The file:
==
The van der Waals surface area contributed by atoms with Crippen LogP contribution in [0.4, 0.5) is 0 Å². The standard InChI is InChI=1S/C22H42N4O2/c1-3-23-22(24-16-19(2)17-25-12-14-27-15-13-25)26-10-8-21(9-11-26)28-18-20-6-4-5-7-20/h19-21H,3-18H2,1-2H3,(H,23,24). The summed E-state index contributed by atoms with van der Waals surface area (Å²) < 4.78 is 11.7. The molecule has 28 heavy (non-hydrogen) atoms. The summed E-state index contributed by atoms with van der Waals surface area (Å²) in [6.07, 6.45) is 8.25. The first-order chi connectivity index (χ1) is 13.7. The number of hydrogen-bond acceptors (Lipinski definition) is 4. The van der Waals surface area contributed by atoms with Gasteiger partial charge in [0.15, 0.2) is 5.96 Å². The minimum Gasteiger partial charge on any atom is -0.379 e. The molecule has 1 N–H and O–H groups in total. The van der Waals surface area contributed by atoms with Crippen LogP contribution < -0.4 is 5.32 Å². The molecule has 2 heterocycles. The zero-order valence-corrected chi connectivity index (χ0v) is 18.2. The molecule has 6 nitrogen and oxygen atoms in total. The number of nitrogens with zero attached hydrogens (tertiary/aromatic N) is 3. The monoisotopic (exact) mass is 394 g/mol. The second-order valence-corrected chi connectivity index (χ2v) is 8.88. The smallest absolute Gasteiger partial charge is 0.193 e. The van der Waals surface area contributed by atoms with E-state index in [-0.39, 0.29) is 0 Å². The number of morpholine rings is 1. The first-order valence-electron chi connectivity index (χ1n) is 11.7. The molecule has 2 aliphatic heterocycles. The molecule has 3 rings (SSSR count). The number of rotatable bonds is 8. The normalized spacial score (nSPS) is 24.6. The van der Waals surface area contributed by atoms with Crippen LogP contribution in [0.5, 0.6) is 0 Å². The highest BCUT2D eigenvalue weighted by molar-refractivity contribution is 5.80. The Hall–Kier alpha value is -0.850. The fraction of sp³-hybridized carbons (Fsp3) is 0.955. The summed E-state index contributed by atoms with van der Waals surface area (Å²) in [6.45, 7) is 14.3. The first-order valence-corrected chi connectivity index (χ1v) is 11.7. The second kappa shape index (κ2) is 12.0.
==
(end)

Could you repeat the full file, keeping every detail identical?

The van der Waals surface area contributed by atoms with Crippen LogP contribution in [0.4, 0.5) is 0 Å². The standard InChI is InChI=1S/C22H42N4O2/c1-3-23-22(24-16-19(2)17-25-12-14-27-15-13-25)26-10-8-21(9-11-26)28-18-20-6-4-5-7-20/h19-21H,3-18H2,1-2H3,(H,23,24). The summed E-state index contributed by atoms with van der Waals surface area (Å²) < 4.78 is 11.7. The molecule has 28 heavy (non-hydrogen) atoms. The summed E-state index contributed by atoms with van der Waals surface area (Å²) in [6.07, 6.45) is 8.25. The first-order chi connectivity index (χ1) is 13.7. The number of hydrogen-bond acceptors (Lipinski definition) is 4. The van der Waals surface area contributed by atoms with Gasteiger partial charge in [0.15, 0.2) is 5.96 Å². The minimum Gasteiger partial charge on any atom is -0.379 e. The molecule has 1 N–H and O–H groups in total. The van der Waals surface area contributed by atoms with Crippen LogP contribution < -0.4 is 5.32 Å². The molecule has 2 heterocycles. The zero-order valence-corrected chi connectivity index (χ0v) is 18.2. The molecule has 6 nitrogen and oxygen atoms in total. The number of nitrogens with zero attached hydrogens (tertiary/aromatic N) is 3. The monoisotopic (exact) mass is 394 g/mol. The second-order valence-corrected chi connectivity index (χ2v) is 8.88. The smallest absolute Gasteiger partial charge is 0.193 e. The van der Waals surface area contributed by atoms with E-state index in [-0.39, 0.29) is 0 Å². The number of morpholine rings is 1. The first-order valence-electron chi connectivity index (χ1n) is 11.7. The molecule has 2 aliphatic heterocycles. The molecule has 3 rings (SSSR count). The number of rotatable bonds is 8. The normalized spacial score (nSPS) is 24.6. The van der Waals surface area contributed by atoms with Crippen LogP contribution in [0.5, 0.6) is 0 Å². The highest BCUT2D eigenvalue weighted by molar-refractivity contribution is 5.80. The Hall–Kier alpha value is -0.850. The fraction of sp³-hybridized carbons (Fsp3) is 0.955. The summed E-state index contributed by atoms with van der Waals surface area (Å²) in [6.45, 7) is 14.3. The first-order valence-corrected chi connectivity index (χ1v) is 11.7. The second kappa shape index (κ2) is 12.0.